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EU regulation on promoting fairness and transparency for marketplace traders

By Chris Dawson June 25, 2018 - 10:05 am

More than a million EU enterprises trade through online platforms in order to reach their customers, and it is estimated that around 60% of private consumption and 30% of public consumption of goods and services related to the total digital economy are transacted via online intermediaries. With that in mind it’s not surprising that the EU are turning their attention to marketplaces (and other platforms such as search engines) and proposing a regulation on promoting fairness and transparency for business users of online intermediation services.

First up, the document is far easier to read and understand if you mentally swap the phrase ‘online intermediation services’ for ‘marketplaces. The reach is broader than just ecommerce marketplaces, but the context makes a lot more sense once you understand what the EU are talking about.

The gist of the regulation proposal is that whilst there are enough marketplaces out there that no single one could be considered to be a monopoly, they are so big and all pervasive compared to the retailers that trade on them that there is a danger they could dictate unfair rules and policies. The regulation seeks to address this with legislation. They will also mandate for complaint handling and as we previously wrote about, mediation services if a retailer feels they have a grievance against the marketplace.

The EU note the dependency of small businesses on marketplaces citing this as the driver for the legislation as these businesses don’t have an effect means of complaint and redress in the EU’s opinion.

“A uniform and targeted set of mandatory rules should therefore be established at Union level to ensure a fair, predictable, sustainable and trusted online business environment within the internal market by ensuring, in particular, that the business users of online intermediation services are afforded appropriate transparency as well as effective redress possibilities throughout the Union.”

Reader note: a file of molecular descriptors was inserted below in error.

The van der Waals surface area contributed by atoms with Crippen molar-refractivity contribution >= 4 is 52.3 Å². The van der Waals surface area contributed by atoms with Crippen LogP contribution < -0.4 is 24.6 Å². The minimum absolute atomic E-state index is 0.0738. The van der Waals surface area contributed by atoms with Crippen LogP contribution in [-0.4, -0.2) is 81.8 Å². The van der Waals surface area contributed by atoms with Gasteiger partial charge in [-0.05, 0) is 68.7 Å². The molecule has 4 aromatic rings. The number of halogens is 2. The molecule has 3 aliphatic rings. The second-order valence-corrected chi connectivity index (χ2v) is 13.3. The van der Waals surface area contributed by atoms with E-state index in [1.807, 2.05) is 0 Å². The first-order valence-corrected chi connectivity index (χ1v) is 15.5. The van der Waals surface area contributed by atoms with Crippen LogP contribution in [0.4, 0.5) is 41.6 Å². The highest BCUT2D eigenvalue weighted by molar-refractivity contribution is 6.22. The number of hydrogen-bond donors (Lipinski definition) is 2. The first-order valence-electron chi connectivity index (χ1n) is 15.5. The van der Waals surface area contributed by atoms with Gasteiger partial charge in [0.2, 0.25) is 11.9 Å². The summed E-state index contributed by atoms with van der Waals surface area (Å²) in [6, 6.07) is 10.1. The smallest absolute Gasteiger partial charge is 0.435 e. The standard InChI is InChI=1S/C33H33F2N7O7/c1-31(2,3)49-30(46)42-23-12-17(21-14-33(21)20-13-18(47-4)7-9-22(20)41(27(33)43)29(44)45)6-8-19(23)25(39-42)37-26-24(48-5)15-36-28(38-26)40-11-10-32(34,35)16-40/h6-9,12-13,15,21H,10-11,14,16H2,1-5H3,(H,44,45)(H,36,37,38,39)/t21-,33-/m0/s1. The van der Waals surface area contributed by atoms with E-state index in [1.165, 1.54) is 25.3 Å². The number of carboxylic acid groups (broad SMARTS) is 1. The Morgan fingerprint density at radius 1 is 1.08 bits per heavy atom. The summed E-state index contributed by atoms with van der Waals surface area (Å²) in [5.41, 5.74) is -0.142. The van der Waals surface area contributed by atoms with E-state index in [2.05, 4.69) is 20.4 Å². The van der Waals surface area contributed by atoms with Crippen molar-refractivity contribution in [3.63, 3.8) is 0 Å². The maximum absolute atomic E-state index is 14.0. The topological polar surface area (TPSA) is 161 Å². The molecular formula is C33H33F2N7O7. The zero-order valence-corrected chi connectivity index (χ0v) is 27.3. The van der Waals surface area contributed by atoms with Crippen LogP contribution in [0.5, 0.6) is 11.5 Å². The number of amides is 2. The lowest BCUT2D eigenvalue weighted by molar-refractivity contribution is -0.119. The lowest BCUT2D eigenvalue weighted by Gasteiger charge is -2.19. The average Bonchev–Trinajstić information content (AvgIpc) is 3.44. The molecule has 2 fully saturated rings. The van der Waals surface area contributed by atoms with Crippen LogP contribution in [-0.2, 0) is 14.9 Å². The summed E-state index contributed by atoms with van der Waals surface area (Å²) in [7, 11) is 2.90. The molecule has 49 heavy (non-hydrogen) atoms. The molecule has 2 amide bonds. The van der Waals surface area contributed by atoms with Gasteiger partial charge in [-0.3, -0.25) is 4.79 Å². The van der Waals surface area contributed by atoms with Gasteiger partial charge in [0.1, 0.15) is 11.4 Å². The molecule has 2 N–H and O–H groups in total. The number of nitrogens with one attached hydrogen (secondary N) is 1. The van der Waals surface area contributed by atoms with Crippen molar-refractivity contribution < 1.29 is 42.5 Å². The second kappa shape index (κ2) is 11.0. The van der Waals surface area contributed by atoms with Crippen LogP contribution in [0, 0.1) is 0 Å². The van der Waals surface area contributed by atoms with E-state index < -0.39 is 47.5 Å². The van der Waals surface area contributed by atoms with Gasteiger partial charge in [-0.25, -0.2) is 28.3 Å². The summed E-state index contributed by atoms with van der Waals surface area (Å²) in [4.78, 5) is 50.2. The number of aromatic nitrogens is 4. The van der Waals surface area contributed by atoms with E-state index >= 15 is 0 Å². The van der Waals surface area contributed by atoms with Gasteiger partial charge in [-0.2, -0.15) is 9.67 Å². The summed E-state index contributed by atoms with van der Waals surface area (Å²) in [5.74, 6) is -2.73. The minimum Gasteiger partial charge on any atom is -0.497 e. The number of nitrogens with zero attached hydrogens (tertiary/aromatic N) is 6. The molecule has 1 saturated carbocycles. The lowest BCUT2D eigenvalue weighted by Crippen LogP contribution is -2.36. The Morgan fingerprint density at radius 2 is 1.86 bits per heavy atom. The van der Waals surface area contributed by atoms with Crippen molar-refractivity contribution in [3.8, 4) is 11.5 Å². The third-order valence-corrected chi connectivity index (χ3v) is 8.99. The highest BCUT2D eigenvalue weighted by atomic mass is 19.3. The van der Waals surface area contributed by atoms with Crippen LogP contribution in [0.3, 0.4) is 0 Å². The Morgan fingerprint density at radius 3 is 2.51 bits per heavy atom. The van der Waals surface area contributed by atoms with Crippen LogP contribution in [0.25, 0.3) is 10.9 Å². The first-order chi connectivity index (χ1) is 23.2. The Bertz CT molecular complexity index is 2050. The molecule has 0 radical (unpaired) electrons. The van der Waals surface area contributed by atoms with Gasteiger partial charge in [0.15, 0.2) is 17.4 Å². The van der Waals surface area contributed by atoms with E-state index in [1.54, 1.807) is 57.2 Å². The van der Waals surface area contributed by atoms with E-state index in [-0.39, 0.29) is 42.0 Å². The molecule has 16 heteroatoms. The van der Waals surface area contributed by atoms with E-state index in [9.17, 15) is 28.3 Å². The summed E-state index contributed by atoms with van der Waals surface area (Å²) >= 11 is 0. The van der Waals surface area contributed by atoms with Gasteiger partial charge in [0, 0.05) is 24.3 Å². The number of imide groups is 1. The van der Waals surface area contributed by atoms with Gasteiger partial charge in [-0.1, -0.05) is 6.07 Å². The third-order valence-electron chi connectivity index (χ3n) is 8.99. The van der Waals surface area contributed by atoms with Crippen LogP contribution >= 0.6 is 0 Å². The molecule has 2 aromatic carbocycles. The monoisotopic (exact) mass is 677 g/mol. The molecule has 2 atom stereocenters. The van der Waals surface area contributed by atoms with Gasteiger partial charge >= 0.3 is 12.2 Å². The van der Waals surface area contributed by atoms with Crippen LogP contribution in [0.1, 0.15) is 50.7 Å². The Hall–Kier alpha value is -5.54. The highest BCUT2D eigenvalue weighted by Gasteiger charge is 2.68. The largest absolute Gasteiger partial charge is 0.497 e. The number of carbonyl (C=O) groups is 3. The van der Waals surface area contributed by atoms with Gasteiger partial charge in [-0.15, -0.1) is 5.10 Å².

– European Parliament and Council Proposal

How do search rankings work?

The proposal also addresses the black magic behind search rankings on both marketplaces and search engines. It calls for marketplaces to make their search algorithms transparent to an ‘appropriate’ level bearing in mind the need to keep proprietary information secure.

“Those rules should also provide for appropriate transparency as regards the ranking of corporate website users in the search results generated by online search engines. At the same, those rules should be such as to safeguard the important innovation potential of the wider online platform economy.”
– European Parliament and Council Proposal

In reality it’s probable that all the major marketplaces can legitimately claim to do this already as they release a ton of information on what signals they use, but the exact algorithm is kept secret. It would be almost impossible to release the exact criteria for a listing’s search ranking anyway as most marketplaces and search engines tweak their algorithms on an almost daily basis and are constantly running A-B testing. Even knowing the exact algorithm probably wouldn’t be that much help to most small businesses due to it’s complexity.

eBay Lobbying

eBay recently flew a delegation of SMEs from across the EU in partnership with Ecommerce Europe, to discuss the challenges and obstacles they face when selling on marketplaces with MEPs. Naturally part of the discussions was focused around the proposed fairness and transparency regulation.

  • Andy
    3 months ago

    “there is a danger they could dictate unfair rules and policies,…”

    Bloody hell, has it taken them this long to work out what’s been going on Ebay and Amazon for more than 20 years ?????

    Most sellers have to perform somersaults inside their own skins just to try and keep up with it all. Only for the whole thing to be changed again, requiring everything to be re-done, until the next set of contradictory requirements.

    Not to mention the situations flagged up by Tamebay where sellers are put out of business through no fault of their own, due to inflexible and intransigent policies.

    People have lost businesses and jobs through this and there should be COMPENSATION

    Why does is need delegations and all this to work out that the two big marketplaces bully and initimidate sellers?

    Besides, Ebay and Amazon will just put themselves outside the EU’s jurisdiction to sidestep this.

    As for UK sellers, it won’t help anyway, as we’re leaving.

    Too little, too late from the EU.